Obviously, this reliance on tips, allies, and fences would introduce a social component to the game. The social side of the mob was something that only worked in Mafia II on a narrative level — the development of friendships was relegated almost entirely to cutscenes. The friend system from GTA IV and the buddy system of Far Cry 2 did a much better job of involving the player in the social component of the main character’s life. An open world crime game should look to those implementations as an outline for participatory friendship.

The player could be encouraged to move around the city or indulge in some variety through the use of police heat. For instance, after a high-value robbery or a hit the police presence in a zone might be stepped up. Or, if the player has been careless about laundering his money or disguising himself during heists, the police might start to tail him specifically, requiring him to spend time doing less openly criminal work (or shake the tail) before getting back to the life. A police crackdown in an area could be an effective and realistic punishment for being too violent in carrying out one’s crimes, and the ability to ease it off using a substantial bribe would still preserve the power fantasy. Similarly, failing to cut in a local capo could result in trouble with his goons.

These forms of pressure could be used to develop the major phases of plot advancement. While the standard crime opportunities would take place in a free-roam format, the player could open up new areas or suppress crews that are giving him trouble by performing major heists and hits. For instance, robbing a high-value target like a bank could convince another family’s don to let the player operate on his turf (for a cut). Or, the player could whack someone from another family who is giving him grief in a particular part of town, thus making that area safer to operate in. These would in turn open up new social opportunities, and therefore new jobs that can be undertaken.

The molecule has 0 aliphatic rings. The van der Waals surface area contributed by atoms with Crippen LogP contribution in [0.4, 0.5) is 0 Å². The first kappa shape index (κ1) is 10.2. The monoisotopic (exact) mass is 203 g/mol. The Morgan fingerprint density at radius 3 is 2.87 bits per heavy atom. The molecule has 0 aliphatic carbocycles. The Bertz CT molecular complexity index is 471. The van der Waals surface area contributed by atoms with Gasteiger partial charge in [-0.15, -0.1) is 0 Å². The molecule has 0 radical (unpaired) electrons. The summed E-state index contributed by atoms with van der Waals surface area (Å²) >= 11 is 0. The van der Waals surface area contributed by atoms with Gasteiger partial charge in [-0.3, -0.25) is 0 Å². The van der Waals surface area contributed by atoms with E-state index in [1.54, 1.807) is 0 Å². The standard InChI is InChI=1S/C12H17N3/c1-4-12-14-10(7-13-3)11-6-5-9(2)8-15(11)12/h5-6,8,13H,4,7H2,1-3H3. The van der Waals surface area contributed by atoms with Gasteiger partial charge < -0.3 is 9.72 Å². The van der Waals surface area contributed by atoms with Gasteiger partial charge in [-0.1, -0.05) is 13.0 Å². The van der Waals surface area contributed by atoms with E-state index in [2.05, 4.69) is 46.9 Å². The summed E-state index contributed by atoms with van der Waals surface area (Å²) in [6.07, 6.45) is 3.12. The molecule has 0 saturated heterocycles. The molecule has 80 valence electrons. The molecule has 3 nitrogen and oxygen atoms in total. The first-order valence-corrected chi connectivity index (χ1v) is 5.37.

One key component here is making sure there’s something worth doing with the proceeds of crime. This has been a challenge for games besides Mafia II. Niko Bellic’s endless moaning about his need for cash became almost comical in GTA IV, which handed you $250,000 in a single mission, not to mention giving you the option to take over a pretty swanky apartment almost for free. Another GTA installment, Chinatown Wars, handled the use of money much better in some ways by allowing the player to acquire real estate all over the city. Additionally, this served the gameplay by increasing the number of possible save points.